Is every cube a hyper-cube ?

carx
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Is every cube a hyper-cube ?

I asked my self this question while learning about hyper cubes if in reality I build a cube isn’t this cube a hyper cube ? I mean time is acting like the 4 dimension for this cube and since the creation of this cube there passed some time isn’t the cube and every thing with in it memorized in time and so creating a 4 extra dimension for a 3D cube making it in fact a 4D cube ?  

Warning I’m not a native English speaker.

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Eloise
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carx wrote:I asked my self

carx wrote:


I asked my self this question while learning about hyper cubes if in reality I build a cube isn’t this cube a hyper cube ?



 

Yes it is by definition. The hypercube is the generalisation of the cube in n dimensions. The cube is the n=3 hypercube.

 

 

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I mean time is acting like the 4 dimension for this cube and since the creation of this cube there passed some time isn’t the cube and every thing with in it memorized in time and so creating a 4 extra dimension for a 3D cube making it in fact a 4D cube ?  



If you mean that a cube is a generalisation of a tesseract, it is, but the cube is in 3 dimensions, not 4.

If you mean, and I think you do, that a physically constructed cube IS a tesseract then you have a point, but the mathematics of a 3d cube don't reflect that point at all. In reality it is possible that you may only need to construct a physical cube in order to make observation of a possible tesseract, but in the abstract sense you must construct a mathematical tesseract to see one.

Just a suggestion, if you are interested in higher dimensionality in 3d objects you might go further by studying spheres.

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Upon completion of said

Upon completion of said cube, it would then become a hyperprism, with the base as a cube. You need to convert units of time to units of distance via c*t, where c is the speed of light. If the length of an edge is d, then c*t = d for it to be a hypercube. So, you'd have to deconstruct it rather quickly to call it a hypercube! Or at the very least, have a high-end "stopwatch" to 'slice' the cube up. Each slice of the hyperprism would then be a hypercube.

But yes, as far as I can tell you would have a four dimensional polytope. Polytopes generalize the notion of polygon and polyhedron in arbitrary dimensions. Specifically, 4-D polytopes are called polychoron (as 2-D polytopes are polygons etc...).

Although, I have always wondered: would it still be a hypercube in Minkowski space? Or the coordinates being 'flat', despite the awkward signature (+ - - -), is enough to still call it a polytope? Or are polytopes restricted to R^n? I'll have to at least google that.


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ctressle wrote:Upon

ctressle wrote:

Upon completion of said cube, it would then become a hyperprism, with the base as a cube. You need to convert units of time to units of distance via c*t, where c is the speed of light. If the length of an edge is d, then c*t = d for it to be a hypercube. So, you'd have to deconstruct it rather quickly to call it a hypercube! Or at the very least, have a high-end "stopwatch" to 'slice' the cube up. Each slice of the hyperprism would then be a hypercube.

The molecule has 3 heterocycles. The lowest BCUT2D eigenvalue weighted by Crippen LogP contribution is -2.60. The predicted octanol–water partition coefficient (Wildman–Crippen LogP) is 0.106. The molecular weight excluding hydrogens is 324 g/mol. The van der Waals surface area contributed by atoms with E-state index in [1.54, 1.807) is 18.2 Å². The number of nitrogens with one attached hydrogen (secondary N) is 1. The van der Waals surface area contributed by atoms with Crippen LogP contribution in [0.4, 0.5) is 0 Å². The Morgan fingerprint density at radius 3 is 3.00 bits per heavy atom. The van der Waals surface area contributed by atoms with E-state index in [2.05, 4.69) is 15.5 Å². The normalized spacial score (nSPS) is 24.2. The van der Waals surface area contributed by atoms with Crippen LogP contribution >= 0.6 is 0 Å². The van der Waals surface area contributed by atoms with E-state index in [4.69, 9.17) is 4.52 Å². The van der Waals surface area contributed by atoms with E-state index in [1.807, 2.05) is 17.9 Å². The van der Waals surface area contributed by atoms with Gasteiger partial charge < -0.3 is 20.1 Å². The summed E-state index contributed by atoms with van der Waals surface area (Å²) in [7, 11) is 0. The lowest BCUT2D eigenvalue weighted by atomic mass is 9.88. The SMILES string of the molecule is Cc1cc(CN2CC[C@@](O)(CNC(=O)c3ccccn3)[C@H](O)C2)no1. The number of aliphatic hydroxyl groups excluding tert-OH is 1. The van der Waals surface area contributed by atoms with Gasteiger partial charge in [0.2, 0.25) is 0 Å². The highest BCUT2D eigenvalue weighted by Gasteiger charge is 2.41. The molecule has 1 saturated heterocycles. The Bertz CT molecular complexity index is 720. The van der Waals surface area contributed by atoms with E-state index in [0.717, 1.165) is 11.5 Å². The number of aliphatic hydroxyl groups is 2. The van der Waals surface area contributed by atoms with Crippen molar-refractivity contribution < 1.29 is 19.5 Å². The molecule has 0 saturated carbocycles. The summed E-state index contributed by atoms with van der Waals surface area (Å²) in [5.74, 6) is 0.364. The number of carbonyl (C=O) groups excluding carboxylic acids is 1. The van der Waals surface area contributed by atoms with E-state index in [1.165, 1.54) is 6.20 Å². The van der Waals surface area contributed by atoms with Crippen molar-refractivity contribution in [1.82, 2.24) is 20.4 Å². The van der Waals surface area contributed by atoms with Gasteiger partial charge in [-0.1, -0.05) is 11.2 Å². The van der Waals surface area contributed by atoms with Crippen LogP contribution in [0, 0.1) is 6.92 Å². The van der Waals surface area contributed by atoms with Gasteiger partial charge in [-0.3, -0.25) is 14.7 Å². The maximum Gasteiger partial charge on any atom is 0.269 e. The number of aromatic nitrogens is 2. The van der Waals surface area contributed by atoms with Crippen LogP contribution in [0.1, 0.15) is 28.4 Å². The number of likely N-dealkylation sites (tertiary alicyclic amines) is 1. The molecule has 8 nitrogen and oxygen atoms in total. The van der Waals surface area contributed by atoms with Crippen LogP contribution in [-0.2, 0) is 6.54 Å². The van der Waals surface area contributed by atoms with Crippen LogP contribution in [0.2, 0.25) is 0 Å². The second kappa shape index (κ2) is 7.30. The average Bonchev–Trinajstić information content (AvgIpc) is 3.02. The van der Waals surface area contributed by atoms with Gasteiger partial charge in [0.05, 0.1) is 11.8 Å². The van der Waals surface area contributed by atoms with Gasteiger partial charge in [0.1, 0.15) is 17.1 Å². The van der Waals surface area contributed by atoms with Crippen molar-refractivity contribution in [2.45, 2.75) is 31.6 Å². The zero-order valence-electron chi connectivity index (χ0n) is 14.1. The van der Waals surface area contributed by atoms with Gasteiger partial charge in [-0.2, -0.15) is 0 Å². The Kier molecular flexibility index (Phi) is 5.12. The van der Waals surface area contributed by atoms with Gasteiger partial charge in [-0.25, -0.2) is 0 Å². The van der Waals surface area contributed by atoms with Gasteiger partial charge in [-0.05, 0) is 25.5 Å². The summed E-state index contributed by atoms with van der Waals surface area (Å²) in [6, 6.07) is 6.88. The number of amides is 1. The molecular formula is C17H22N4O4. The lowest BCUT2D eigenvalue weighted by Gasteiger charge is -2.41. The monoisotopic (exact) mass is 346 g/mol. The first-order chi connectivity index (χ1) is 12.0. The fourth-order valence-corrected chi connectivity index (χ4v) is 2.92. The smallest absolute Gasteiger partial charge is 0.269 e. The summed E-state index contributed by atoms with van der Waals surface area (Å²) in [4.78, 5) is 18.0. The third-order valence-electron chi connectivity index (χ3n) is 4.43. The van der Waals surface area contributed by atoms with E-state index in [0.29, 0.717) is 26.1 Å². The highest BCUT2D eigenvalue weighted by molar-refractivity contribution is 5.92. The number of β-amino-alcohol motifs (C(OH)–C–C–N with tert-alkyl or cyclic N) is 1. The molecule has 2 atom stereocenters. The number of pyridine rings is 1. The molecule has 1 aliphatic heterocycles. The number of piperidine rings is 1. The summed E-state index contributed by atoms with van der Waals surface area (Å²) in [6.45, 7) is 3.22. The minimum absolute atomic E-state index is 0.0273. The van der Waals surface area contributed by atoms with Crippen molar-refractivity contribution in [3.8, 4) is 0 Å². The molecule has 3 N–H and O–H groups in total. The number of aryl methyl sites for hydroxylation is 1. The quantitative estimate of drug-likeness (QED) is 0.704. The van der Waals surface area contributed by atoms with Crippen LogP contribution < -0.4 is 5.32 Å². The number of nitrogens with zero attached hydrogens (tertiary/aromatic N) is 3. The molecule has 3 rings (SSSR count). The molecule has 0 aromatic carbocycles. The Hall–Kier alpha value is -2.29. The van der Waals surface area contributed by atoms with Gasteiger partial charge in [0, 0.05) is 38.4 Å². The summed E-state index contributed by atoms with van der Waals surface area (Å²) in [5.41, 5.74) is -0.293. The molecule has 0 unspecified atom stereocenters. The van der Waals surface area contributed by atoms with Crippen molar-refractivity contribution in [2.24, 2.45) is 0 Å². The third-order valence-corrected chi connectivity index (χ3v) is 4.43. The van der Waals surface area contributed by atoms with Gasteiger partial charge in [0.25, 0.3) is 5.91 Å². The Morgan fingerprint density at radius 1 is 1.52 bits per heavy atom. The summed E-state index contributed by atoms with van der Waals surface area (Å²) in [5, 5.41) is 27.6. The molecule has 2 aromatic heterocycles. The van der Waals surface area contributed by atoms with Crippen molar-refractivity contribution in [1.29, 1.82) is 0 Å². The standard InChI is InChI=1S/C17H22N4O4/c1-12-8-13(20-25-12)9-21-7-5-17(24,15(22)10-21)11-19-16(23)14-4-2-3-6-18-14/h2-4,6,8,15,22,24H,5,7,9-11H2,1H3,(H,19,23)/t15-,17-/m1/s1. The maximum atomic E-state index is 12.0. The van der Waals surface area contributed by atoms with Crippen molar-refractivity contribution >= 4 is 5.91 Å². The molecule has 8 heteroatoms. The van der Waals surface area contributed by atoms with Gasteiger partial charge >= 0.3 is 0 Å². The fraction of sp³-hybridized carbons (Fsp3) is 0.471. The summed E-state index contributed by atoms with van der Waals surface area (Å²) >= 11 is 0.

But yes, as far as I can tell you would have a four dimensional polytope. Polytopes generalize the notion of polygon and polyhedron in arbitrary dimensions. Specifically, 4-D polytopes are called polychoron (as 2-D polytopes are polygons etc...).

Although, I have always wondered: would it still be a hypercube in Minkowski space? Or the coordinates being 'flat', despite the awkward signature (+ - - -), is enough to still call it a polytope? Or are polytopes restricted to R^n? I'll have to at least google that.

I think it's rather useless to think of cubes in Minkowski space unless you're doing something with all the vectors involved (unless you're an affine person, which I think makes life more difficult). But if you must know, remember that you're supposed to be sitting in Minkowski space. That might help.

I think we've come full circle now, oddly.


ctressle
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Yes we've always been

Yes we've always been sitting in Minkowski space, that's not what I was questioning. What I was questioning, was whether or not a word usually reserved for Euclidean objects, namely words like polygons and polytopes etc., can be used for geometric objects in psuedo-Euclidean spaces.

In other words, call it a hypercube in R^4, but is it still a hypercube in R^(1,3)? (even if R^(1,3) is as flat as R^4)?

Or is this question what you meant already by

inspectormustard wrote:

I think it's rather useless to think of cubes in Minkowski space unless you're doing something with all the vectors involved...

? If so, sorry for my confusion.


inspectormustard
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ctressle wrote:Yes we've

ctressle wrote:

Yes we've always been sitting in Minkowski space, that's not what I was questioning. What I was questioning, was whether or not a word usually reserved for Euclidean objects, namely words like polygons and polytopes etc., can be used for geometric objects in psuedo-Euclidean spaces.

In other words, call it a hypercube in R^4, but is it still a hypercube in R^(1,3)? (even if R^(1,3) is as flat as R^4)?

Or is this question what you meant already by

inspectormustard wrote:

I think it's rather useless to think of cubes in Minkowski space unless you're doing something with all the vectors involved...

? If so, sorry for my confusion.

Yeah. We could steal the term polychoron while R^(n,m) for (m+n)<5, I guess.